How to make beer stale? This is a question that many homebrewers ask themselves at some point in their beer-making journey. Chances are, you might have gone wrong with the recipe but still want to put your brew to use. Or maybe you’re just a beer enthusiast who has one too many cans of beer lying around.

At any rate, we get it: Nobody likes to see beer go to waste. For this reason, in this guide our expert brewers tell you the best ways to decarbonate beer. Read on and you will also discover several ways that you can use stale beer around the house!

Why Does Beer Go Stale?

As the name suggests, stale beer is just beer that has become oxidized over some time. To explain this process you should know that beer has plenty of elements in it, from simple amino acids to the more complex isohumulones. Enter oxygen! This guy reacts with all of these compounds to create volatile aldehydes that give stale beer that paper-like smell and flat taste that we all know.

And it doesn’t stop there either. Oxygen continues to react with these aldehydes as well — and especially isohumulones — so that their quantity in the beer increases more and more. And that is why you’ll find that a beer that has been going stale for quite a while will taste extremely flat, sometimes even sour. In other words, the process through which the beer goes stale does never really end.

How Long Does It Take for Beer To Go Stale?

The time necessary to make beer flat depends on the alcohol content or the alcohol by volume (ABV) of the specific brew. If you have a beer that has a higher ABV level, then it might last you a good seven to eight months.

Store it in a fridge, and it might go up to nine months or even a year or two. Meanwhile, beers with lower ABV stay good for only six months, more or less, at room temperature.

Once you’ve opened the beer though, the story changes. Open beer is now directly exposed to oxygen and will go flat in a day or two in the fridge. What happens if you leave your beer cans out at room temperature instead? In that case, you’ve only got a couple of hours in your hands.

How To Make Beer Stale?

After all that chemistry, it’s time to get to the fun part. If you’ve understood how beer goes stale, then it’s pretty easy to figure out different ways to make flatten beer.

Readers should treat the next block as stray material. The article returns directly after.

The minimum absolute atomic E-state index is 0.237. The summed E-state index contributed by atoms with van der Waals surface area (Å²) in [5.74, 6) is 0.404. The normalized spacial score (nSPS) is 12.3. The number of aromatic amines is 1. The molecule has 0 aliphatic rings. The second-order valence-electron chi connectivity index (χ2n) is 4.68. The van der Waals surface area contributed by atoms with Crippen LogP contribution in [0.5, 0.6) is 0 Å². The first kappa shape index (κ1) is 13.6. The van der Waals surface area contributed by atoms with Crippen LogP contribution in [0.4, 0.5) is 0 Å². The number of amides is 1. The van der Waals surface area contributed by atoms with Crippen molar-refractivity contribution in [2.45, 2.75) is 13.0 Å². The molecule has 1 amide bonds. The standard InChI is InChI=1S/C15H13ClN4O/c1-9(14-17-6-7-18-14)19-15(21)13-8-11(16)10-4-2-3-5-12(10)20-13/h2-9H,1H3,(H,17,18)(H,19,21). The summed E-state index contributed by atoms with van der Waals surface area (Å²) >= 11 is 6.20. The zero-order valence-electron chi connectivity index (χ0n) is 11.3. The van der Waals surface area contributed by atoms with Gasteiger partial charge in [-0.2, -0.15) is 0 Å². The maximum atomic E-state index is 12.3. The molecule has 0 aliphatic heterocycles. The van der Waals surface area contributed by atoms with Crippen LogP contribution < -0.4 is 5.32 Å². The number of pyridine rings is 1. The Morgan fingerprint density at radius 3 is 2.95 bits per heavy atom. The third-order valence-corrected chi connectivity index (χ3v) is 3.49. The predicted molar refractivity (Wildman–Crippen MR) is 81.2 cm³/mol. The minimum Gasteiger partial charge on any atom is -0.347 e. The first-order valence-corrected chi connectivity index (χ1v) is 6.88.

One of the easiest ways is to simply expose your beer to more oxygen. And if you’re looking to speed up the process, then leaving it open at room temperature while keeping it exposed to light is the way to go. However, this process might take you around two to three days.

Another really popular way that’s also faster is to decarbonate it. Decarbonization involves the removal of carbon dioxide from your beer to make it go flat. There are several ways, but we’re sharing our personal favorite with you. Go on to the next section and find out which one we are talking about!

– How To Remove Carbonation From Beer?

Removing carbonation from beer is actually pretty easy. All that you need to do is pour all the beer into a pan and turn on the heat. You don’t need to boil it; temperatures of around 140 F (60 C) should do the trick. Stir it continuously, and you should be done in a minute or two! The heat causes the carbon dioxide to be expelled, giving you a flat beer in no time.

Don’t want to heat up your beer? In that case, simply pour it out in a pot, and start stirring it using a whisk. Electric whisks get the job done too, but only use them at their lowest setting. Many home-brewers tend to add some sugar too. While this does help in the process, we really don’t recommend adding sugars because — as you will discover — this severely limits what you can do with the flat beer.

Where Can You Use Stale Beer?

Now that you’ve done all the hard work, and finally have that stale beer, what do you do with it? Here are some uses for stale beer that we are sure you did not think of!

You might hate the smell of stale beer, but guess what? Fruit flies love it! So, if there are too many of these pesky insects around, you can easily create a few DIY traps using stale beer and some open containers. This should help you out tremendously.